“We haven’t come that far, have we, from where we were” Adam laughs, “Just a wee bit, we moved away from being this disco indie band, matured a little bit – nothing drastic. We’re not trying as hard anymore to make people like us, you move on and you get more confident”

What about listening to your old songs, is it fun or does it make you cringe?

“It used to sound like I had a really posh accent; I’m not quite sure where that came from! (Laughs) We have a few old EPs that are quite fun to listen to, they sound a bit shit, but it’s fun”

About your albums, how does the first compare to the second?

“Our first album was done in a short space of time, we had all the songs and we just went into the same room and recorded, it was done in like eight days. With “In the Pit of the Stomach” we knew 5 or 6 months in advance when we were going to record and we realised, people are actually going to be listening to this. With the first album we didn’t have any expectations; we were just going along with it”

What’s the best way to do it?

“I reckon the second way”

We live in interesting times. Is there any social or political commentary to be found in your lyrics and music?

“It’s more personal, I’d feel a bit awkward, and I don’t think I could ever write anything bigger than me. I’d feel a bit what am I doing, I’m an idiot, I shouldn’t be saying anything about this! The lyrics are mainly little pictures I have in my head”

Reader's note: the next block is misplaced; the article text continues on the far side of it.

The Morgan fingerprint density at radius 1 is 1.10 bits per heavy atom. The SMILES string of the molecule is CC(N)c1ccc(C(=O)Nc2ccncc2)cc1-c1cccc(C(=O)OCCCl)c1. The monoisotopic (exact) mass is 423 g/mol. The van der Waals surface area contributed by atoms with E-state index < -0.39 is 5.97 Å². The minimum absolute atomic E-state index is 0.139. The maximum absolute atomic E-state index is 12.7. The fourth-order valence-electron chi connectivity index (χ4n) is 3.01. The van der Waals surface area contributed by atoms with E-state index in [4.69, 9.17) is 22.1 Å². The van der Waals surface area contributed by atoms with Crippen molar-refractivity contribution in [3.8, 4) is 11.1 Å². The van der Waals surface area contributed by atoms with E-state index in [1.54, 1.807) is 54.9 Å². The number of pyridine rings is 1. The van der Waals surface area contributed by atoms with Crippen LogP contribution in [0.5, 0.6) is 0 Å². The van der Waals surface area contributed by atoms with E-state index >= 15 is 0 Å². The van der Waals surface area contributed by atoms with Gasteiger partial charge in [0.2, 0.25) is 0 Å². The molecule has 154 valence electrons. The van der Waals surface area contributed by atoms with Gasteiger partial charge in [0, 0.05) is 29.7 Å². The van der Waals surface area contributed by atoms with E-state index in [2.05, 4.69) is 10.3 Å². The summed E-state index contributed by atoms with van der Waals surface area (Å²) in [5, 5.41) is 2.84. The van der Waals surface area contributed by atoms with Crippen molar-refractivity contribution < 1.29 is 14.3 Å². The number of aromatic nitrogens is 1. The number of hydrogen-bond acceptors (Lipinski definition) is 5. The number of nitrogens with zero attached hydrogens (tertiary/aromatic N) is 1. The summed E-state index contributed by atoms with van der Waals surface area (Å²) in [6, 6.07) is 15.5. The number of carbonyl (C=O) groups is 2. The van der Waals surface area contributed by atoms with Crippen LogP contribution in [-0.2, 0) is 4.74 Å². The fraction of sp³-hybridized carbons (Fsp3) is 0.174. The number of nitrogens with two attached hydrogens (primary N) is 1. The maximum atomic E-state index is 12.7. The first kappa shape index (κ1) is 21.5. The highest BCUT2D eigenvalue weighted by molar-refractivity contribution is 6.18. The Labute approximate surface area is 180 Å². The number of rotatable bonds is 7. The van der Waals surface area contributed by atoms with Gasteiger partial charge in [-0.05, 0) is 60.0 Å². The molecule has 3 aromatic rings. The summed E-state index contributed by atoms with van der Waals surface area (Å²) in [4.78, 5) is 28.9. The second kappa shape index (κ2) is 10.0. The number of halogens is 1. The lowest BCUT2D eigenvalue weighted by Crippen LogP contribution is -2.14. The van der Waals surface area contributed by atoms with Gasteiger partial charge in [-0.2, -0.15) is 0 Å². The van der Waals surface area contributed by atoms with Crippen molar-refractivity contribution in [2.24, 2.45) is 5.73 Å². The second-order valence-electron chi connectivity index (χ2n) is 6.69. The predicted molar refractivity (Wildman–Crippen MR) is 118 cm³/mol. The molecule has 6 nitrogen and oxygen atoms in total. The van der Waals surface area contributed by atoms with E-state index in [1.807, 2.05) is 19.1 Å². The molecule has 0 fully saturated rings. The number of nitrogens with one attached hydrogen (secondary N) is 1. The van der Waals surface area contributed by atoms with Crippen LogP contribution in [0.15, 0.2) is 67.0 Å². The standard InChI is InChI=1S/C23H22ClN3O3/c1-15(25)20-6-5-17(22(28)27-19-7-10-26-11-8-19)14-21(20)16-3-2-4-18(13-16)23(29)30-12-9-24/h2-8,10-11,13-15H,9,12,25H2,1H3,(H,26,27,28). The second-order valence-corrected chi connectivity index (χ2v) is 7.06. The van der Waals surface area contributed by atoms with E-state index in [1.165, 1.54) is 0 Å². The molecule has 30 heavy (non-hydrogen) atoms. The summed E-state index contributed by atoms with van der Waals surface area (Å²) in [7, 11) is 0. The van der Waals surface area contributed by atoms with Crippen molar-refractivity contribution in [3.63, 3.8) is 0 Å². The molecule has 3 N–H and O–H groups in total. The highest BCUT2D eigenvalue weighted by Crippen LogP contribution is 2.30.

So you’re about to go on tour around Europe and then later the US. You will be playing several nights in a row, you eat together, and you sleep under the same roof... Do you ever get sick of each other?

“Not at all, it’s like the best holiday you could ever have! We have a really good crew with us, a good tour manager here and in the US. I like travelling in a van and we just watch Extras and Superbad all the time, have a good laugh and take the piss out of each other. Then you have to go find something to eat, you play a gig and it’s all good fun. We have worked with other bands that seemed really awkward and tense and it seems horrible. But we’ve all been friends for so long, so it’s all fine”

Where’s the best audience?

“We’ve always had a great time in New York, they’re very loud and a good support. Once we played a gig in Germany, in a small town outside Dresden and there was no one walking about. Then all of a sudden there were 600 kids that came to our show, totally unexpected! Some places are just good to play, I can’t explain why”

What is the plan for the future? After tour, will you have some time off?

“I’m not sure, we’re pretty much planned up until next summer I think, with tours, going away and coming back. Then, slowly and gradually we will be starting to think about our next album”

So the vision is to continue, become bigger and better?

“Yeah, I mean, we play some big venues but most venues are only 3-400 people. We really enjoy those ones but we can’t really make a career out of it, realistically. We just want to make money and make it a living, we don’t have to be rolling around in cash but I kind of want to make it out of my parents’ place, that’d be nice”

We Were Promised Jetpacks new album In The Pit of the Stomach is out in the UK on 3rd October